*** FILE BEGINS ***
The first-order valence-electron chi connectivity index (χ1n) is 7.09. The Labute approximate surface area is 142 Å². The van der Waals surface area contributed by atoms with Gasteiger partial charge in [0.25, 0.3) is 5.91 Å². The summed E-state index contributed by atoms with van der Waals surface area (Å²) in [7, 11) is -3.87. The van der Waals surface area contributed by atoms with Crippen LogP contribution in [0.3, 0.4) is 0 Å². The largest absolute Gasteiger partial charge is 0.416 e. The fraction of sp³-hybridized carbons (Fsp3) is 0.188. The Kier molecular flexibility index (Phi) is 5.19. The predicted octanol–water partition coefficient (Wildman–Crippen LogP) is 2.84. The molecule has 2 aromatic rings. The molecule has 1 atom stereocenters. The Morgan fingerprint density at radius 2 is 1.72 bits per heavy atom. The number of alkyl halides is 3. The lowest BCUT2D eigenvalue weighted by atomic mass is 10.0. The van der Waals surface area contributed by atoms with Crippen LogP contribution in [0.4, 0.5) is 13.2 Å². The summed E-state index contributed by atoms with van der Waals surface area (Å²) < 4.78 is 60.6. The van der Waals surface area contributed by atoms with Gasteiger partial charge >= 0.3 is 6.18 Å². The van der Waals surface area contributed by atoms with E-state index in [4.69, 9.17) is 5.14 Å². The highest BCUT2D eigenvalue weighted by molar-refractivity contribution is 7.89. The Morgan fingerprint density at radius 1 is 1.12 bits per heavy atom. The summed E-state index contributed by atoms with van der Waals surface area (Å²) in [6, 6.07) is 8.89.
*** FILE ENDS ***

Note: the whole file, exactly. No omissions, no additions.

The first-order valence-electron chi connectivity index (χ1n) is 7.09. The Labute approximate surface area is 142 Å². The van der Waals surface area contributed by atoms with Gasteiger partial charge in [0.25, 0.3) is 5.91 Å². The summed E-state index contributed by atoms with van der Waals surface area (Å²) in [7, 11) is -3.87. The van der Waals surface area contributed by atoms with Crippen LogP contribution in [0.3, 0.4) is 0 Å². The largest absolute Gasteiger partial charge is 0.416 e. The fraction of sp³-hybridized carbons (Fsp3) is 0.188. The Kier molecular flexibility index (Phi) is 5.19. The predicted octanol–water partition coefficient (Wildman–Crippen LogP) is 2.84. The molecule has 2 aromatic rings. The molecule has 1 atom stereocenters. The Morgan fingerprint density at radius 2 is 1.72 bits per heavy atom. The number of alkyl halides is 3. The lowest BCUT2D eigenvalue weighted by atomic mass is 10.0. The van der Waals surface area contributed by atoms with Crippen LogP contribution in [0.4, 0.5) is 13.2 Å². The summed E-state index contributed by atoms with van der Waals surface area (Å²) < 4.78 is 60.6. The van der Waals surface area contributed by atoms with Gasteiger partial charge >= 0.3 is 6.18 Å². The van der Waals surface area contributed by atoms with E-state index in [4.69, 9.17) is 5.14 Å². The highest BCUT2D eigenvalue weighted by molar-refractivity contribution is 7.89. The Morgan fingerprint density at radius 1 is 1.12 bits per heavy atom. The summed E-state index contributed by atoms with van der Waals surface area (Å²) in [6, 6.07) is 8.89.